This criterion is inherently problematic and is not universally accepted,[ attribution needed ] because: Controversies about labeling terrorism Having the moral charge in our vocabulary of 'something morally wrong', the term 'terrorism' is often used to abuse or denounce opposite parties, either governments or non-state-groups.
Jihadimujaheddinand fedayeen are similar Arabic words that have entered the English lexicon. It is common for both parties in a conflict to describe each other as terrorists. On one point, at least, everyone agrees: It is a word with intrinsically negative connotations that is generally applied to one's enemies and opponents, or to those with whom one disagrees and would otherwise prefer to ignore.
Use of the term implies a moral judgment; and if one party can successfully attach the label terrorist to its opponent, then it has indirectly persuaded others to adopt its moral viewpoint. If one identifies with the victim of the violence, for example, then the act is terrorism.
If, however, one identifies with the perpetrator, the violent act is regarded in a more sympathetic, if not positive or, at the worst, an ambivalent light; and it is not terrorism.
There is the famous statement: It assesses the validity of the cause when terrorism is an act. One can have a perfectly beautiful cause and yet if one commits terrorist acts, it is terrorism regardless.
Later, these same persons, as leaders of the liberated nations, are called "statesmen" by similar organizations.Brave New War: The Next Stage of Terrorism and the End of Globalization [John Robb] on ashio-midori.com *FREE* shipping on qualifying offers.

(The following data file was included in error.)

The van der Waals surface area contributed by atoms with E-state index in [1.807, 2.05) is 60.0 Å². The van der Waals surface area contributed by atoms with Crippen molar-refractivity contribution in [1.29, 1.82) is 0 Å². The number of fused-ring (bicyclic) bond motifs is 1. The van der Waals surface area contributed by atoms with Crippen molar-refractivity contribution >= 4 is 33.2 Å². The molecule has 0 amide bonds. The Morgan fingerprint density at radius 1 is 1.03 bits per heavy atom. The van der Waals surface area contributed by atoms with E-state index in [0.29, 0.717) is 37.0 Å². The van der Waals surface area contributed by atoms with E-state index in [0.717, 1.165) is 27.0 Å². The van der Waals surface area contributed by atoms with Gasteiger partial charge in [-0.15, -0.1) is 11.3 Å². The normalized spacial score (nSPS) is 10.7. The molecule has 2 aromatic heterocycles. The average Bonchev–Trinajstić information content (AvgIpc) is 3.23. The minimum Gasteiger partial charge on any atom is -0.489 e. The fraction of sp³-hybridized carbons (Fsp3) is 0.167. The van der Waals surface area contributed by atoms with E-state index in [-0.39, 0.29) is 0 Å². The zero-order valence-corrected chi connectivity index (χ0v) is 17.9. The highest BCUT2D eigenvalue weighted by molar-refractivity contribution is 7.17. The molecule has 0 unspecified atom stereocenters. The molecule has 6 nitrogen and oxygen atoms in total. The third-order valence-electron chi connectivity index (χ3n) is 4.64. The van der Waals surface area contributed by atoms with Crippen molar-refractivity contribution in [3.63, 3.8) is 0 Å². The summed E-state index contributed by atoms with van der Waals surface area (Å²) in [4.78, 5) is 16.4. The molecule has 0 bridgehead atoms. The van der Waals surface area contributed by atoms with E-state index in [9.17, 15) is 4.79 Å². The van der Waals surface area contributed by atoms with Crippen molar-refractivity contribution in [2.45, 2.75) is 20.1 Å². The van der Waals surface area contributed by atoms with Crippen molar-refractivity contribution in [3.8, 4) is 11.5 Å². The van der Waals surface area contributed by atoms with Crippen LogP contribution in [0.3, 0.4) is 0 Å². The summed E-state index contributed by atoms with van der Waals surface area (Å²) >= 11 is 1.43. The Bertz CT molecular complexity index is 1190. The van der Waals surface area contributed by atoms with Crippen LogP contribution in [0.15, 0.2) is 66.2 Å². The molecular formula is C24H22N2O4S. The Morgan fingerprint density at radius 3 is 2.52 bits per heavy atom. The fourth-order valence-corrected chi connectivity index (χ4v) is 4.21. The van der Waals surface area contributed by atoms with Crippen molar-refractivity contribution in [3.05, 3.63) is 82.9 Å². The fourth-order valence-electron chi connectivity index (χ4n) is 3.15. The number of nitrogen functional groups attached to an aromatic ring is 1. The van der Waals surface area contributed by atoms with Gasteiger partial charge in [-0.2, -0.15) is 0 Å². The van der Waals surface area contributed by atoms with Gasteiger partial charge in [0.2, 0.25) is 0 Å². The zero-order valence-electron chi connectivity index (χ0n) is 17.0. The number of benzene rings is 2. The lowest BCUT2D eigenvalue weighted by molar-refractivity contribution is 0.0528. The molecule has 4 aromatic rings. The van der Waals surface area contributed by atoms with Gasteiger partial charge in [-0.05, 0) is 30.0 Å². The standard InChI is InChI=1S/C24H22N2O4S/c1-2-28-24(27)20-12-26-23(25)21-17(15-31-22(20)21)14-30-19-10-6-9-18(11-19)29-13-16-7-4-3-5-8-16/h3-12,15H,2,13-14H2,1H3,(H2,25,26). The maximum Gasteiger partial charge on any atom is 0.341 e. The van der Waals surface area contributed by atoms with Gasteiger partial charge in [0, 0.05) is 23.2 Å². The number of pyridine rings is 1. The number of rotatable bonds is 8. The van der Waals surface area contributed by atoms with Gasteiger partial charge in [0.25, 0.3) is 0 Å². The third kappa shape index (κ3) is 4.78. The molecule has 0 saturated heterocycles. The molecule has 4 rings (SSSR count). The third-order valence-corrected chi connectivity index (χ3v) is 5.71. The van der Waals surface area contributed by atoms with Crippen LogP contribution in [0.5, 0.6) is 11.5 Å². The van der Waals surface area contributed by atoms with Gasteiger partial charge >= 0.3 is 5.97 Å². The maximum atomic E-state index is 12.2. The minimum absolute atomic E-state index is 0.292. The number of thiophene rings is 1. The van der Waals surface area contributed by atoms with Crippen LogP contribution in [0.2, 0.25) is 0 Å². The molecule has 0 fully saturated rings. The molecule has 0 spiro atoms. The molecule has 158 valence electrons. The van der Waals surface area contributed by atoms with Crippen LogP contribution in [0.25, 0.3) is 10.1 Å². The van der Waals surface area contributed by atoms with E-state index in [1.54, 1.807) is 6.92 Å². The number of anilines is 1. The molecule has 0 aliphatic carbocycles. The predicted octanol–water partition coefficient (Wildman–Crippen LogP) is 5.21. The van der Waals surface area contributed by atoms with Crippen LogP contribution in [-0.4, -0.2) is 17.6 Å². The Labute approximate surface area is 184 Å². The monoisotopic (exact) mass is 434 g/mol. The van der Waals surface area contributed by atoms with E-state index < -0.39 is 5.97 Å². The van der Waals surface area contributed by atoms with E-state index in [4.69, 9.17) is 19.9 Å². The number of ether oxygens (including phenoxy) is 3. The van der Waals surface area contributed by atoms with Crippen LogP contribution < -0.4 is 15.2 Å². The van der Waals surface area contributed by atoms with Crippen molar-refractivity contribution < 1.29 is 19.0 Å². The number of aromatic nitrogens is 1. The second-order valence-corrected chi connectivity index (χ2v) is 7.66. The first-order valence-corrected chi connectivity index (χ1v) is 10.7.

For my money, John Robb, a former Air Force officer and tech guru, is the futurists' futurist. -- Slate The counterterrorism expert John Robb reveals how the same technology that has enabled globalization also allows terrorists and criminals to join forces.
Oct 25, · Terrorism. The word “terrorism” derives from the Latin verb terreo, which literally means, “to frighten.”Today, the term “terrorism” indicates the killing of innocent civilians (and/or members of the government or of specific religious or ethnic groups) by non-governmental organizations.
The Iraq war was one such example, where among other things, the concern of terrorism was used to justify a war against Iraq, even though the terrorism links were not real.
From the above, we see that war is between willing participants, and terrorism is a more no-holds-barred approach to attacking an enemy. The act of terrorism .
After the terrorist attacks of September 11, , the Bush administration declared a worldwide "war on terror," involving open and covert military operations, new security legislation, efforts to block the financing of terrorism, and more. The War on Terror, also known as the Global War on Terrorism, is an international military campaign that was launched by the United States government after the September 11 attacks against the United States.